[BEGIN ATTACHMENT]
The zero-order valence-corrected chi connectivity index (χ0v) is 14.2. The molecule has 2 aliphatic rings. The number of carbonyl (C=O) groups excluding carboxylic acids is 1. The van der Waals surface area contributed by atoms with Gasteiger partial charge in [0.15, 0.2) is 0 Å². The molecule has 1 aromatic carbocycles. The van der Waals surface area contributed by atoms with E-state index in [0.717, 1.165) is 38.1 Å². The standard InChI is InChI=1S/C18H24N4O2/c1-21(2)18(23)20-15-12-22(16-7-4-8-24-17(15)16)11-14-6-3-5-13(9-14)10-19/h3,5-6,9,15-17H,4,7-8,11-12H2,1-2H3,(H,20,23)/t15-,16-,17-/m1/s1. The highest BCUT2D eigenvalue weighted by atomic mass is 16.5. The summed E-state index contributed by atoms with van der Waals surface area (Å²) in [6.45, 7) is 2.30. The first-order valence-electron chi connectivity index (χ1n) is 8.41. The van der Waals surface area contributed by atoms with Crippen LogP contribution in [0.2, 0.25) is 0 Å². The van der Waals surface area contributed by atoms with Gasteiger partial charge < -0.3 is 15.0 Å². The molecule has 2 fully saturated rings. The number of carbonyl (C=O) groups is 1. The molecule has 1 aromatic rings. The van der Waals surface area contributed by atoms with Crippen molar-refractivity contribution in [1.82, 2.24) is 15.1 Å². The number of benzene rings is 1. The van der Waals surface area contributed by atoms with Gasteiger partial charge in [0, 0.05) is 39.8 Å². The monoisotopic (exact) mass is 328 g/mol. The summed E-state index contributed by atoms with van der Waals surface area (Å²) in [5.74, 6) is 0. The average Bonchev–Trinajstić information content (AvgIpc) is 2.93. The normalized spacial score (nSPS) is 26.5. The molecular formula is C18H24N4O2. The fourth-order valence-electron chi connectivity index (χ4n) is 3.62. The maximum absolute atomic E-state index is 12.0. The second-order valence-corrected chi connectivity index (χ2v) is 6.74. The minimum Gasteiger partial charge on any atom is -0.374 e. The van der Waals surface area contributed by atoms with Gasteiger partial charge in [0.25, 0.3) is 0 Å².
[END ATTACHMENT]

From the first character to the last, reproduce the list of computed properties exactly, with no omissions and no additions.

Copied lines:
The zero-order valence-corrected chi connectivity index (χ0v) is 14.2. The molecule has 2 aliphatic rings. The number of carbonyl (C=O) groups excluding carboxylic acids is 1. The van der Waals surface area contributed by atoms with Gasteiger partial charge in [0.15, 0.2) is 0 Å². The molecule has 1 aromatic carbocycles. The van der Waals surface area contributed by atoms with E-state index in [0.717, 1.165) is 38.1 Å². The standard InChI is InChI=1S/C18H24N4O2/c1-21(2)18(23)20-15-12-22(16-7-4-8-24-17(15)16)11-14-6-3-5-13(9-14)10-19/h3,5-6,9,15-17H,4,7-8,11-12H2,1-2H3,(H,20,23)/t15-,16-,17-/m1/s1. The highest BCUT2D eigenvalue weighted by atomic mass is 16.5. The summed E-state index contributed by atoms with van der Waals surface area (Å²) in [6.45, 7) is 2.30. The first-order valence-electron chi connectivity index (χ1n) is 8.41. The van der Waals surface area contributed by atoms with Crippen LogP contribution in [0.2, 0.25) is 0 Å². The van der Waals surface area contributed by atoms with Gasteiger partial charge < -0.3 is 15.0 Å². The molecule has 2 fully saturated rings. The number of carbonyl (C=O) groups is 1. The molecule has 1 aromatic rings. The van der Waals surface area contributed by atoms with Crippen molar-refractivity contribution in [1.82, 2.24) is 15.1 Å². The number of benzene rings is 1. The van der Waals surface area contributed by atoms with Gasteiger partial charge in [0, 0.05) is 39.8 Å². The monoisotopic (exact) mass is 328 g/mol. The summed E-state index contributed by atoms with van der Waals surface area (Å²) in [5.74, 6) is 0. The average Bonchev–Trinajstić information content (AvgIpc) is 2.93. The normalized spacial score (nSPS) is 26.5. The molecular formula is C18H24N4O2. The fourth-order valence-electron chi connectivity index (χ4n) is 3.62. The maximum absolute atomic E-state index is 12.0. The second-order valence-corrected chi connectivity index (χ2v) is 6.74. The minimum Gasteiger partial charge on any atom is -0.374 e. The van der Waals surface area contributed by atoms with Gasteiger partial charge in [0.25, 0.3) is 0 Å².